This means that hydroxychloroquine is officially available through the Expanded Access program and Right to Try Act. COVID-19 patients with serious or life-threatening cases of the virus now have access to a potentially life-saving treatment, and many hospitals have stockpiled hydroxychloroquine to ensure rapid treatment.
Governor Andrew Cuomo of New York said on April 6 that state officials have allowed use of the drug in combination with the antibiotic Zithromax in hospitals “at their discretion.” Other hospitals in Michigan, Louisiana, and states across the country have also reported promising anecdotal results from patients treated under compassionate use.
Other Drugs Used For Compassionate Care
Dozens of drugs have been used for compassionate care in the past and ultimately approved for front line care.
For example, the pharmaceutical drug Belatacept was available through compassionate use from July 2008 to June 2011 for high-risk renal transplantation patients. Belatacept was approved by the FDA on June 15, 2011 and is now sold as Nulojix to weaken the body’s immune system and keep it from rejecting a transplanted kidney. Nearly a decade later, studies show that Belatacept significantly improves renal function in kidney-transplant recipients.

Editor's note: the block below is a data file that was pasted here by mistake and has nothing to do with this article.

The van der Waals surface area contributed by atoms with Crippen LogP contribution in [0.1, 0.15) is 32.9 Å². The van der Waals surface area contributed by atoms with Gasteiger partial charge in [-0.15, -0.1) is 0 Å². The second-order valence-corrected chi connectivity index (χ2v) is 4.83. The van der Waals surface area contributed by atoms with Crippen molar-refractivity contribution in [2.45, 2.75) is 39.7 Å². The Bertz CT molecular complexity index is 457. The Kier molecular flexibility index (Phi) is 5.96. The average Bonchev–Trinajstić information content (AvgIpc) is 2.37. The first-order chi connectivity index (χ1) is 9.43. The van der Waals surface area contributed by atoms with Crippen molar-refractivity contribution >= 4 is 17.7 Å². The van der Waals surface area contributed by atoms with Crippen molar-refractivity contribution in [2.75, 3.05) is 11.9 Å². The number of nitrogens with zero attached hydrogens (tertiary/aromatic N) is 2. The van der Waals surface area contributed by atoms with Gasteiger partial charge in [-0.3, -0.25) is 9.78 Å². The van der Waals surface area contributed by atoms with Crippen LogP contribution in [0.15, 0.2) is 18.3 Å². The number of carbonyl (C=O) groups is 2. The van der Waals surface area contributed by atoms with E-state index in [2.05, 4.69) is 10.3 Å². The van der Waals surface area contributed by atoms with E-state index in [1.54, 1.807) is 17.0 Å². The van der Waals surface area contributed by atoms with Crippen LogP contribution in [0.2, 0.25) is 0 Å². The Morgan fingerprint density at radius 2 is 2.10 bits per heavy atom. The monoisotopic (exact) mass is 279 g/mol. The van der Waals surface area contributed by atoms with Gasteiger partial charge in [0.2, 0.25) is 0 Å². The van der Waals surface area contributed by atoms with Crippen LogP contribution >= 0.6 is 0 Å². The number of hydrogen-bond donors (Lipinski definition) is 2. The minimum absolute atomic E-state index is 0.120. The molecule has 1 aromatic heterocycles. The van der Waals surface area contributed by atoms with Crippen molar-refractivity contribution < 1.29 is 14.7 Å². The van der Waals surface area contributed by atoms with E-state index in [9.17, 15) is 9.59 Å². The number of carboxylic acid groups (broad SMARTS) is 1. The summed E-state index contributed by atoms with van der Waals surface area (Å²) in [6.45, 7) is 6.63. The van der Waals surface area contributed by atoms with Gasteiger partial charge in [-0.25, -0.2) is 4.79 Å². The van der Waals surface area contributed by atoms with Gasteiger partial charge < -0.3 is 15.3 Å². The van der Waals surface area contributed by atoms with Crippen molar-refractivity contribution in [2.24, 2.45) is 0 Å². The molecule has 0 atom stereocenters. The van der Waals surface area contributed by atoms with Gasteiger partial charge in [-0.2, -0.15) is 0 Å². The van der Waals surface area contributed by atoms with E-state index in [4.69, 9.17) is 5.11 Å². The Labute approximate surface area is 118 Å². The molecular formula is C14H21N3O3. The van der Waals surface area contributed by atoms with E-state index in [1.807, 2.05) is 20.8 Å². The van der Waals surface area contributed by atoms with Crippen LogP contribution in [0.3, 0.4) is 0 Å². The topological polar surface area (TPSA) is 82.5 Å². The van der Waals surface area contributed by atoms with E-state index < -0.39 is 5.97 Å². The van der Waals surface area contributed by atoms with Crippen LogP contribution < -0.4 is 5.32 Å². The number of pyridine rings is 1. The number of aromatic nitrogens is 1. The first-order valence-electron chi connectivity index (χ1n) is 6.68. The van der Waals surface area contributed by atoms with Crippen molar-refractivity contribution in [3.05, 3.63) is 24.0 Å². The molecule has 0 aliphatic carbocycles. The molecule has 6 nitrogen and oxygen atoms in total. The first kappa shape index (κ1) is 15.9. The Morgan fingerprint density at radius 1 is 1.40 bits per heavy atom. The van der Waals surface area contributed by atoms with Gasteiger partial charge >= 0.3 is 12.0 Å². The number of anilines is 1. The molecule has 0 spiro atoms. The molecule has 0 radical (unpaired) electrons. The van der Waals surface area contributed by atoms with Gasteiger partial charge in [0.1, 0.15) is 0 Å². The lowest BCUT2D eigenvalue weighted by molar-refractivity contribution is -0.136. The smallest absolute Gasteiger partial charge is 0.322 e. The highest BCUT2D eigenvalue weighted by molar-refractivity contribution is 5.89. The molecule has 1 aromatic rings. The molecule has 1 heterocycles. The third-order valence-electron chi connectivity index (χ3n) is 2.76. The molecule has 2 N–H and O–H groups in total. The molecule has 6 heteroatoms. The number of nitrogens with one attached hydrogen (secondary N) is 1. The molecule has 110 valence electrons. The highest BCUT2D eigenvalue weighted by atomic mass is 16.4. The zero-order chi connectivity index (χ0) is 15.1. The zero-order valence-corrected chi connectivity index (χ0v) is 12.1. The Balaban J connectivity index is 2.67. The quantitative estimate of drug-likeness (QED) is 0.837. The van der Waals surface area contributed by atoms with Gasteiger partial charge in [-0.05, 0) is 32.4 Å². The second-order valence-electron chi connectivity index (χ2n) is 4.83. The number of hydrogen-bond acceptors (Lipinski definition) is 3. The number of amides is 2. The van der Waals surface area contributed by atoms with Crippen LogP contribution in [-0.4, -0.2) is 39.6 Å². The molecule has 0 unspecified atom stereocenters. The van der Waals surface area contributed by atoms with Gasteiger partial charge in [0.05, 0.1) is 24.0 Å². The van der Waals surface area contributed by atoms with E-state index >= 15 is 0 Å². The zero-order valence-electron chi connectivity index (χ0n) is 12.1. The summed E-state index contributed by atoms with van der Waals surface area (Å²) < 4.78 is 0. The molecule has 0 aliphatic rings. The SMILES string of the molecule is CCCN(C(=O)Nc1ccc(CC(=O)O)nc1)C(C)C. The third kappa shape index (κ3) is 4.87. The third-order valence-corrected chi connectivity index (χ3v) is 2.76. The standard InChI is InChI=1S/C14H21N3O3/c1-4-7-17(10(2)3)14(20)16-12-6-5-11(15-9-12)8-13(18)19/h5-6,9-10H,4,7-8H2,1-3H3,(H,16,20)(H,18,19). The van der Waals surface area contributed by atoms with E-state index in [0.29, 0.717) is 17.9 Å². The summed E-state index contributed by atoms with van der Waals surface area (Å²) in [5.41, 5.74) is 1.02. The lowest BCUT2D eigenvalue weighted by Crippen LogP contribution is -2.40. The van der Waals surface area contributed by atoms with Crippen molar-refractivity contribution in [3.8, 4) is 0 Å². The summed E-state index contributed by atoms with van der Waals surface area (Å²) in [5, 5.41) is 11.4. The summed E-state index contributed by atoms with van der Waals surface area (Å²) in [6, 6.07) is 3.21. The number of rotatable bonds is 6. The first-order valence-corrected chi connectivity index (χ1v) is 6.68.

Other approved drugs previously available through the Expanded Access program include:
- Gemtuzumab Ozogamicin for adult acute myeloid leukemia
- Intravenous fish oils for patients with parenteral nutrition liver injury
- Cabozantinib for medullary thyroid cancer
- Migalastat for Fabry disease
- Teprotumumab for thyroid eye disease
- Voxelotor for Sickle Cell disease
At the moment, there’s one other drug also approved for compassionate use treatment with patients fighting extreme cases of coronavirus: remdesivir. This antiviral drug is believed to prevent infected cells from reproducing. The drug’s manufacturer, Gilead Sciences Inc, is donating at least 1.5 million doses of the experimental drug for use in compassionate use and expanded access cases, which could treat up to 140,000 patients.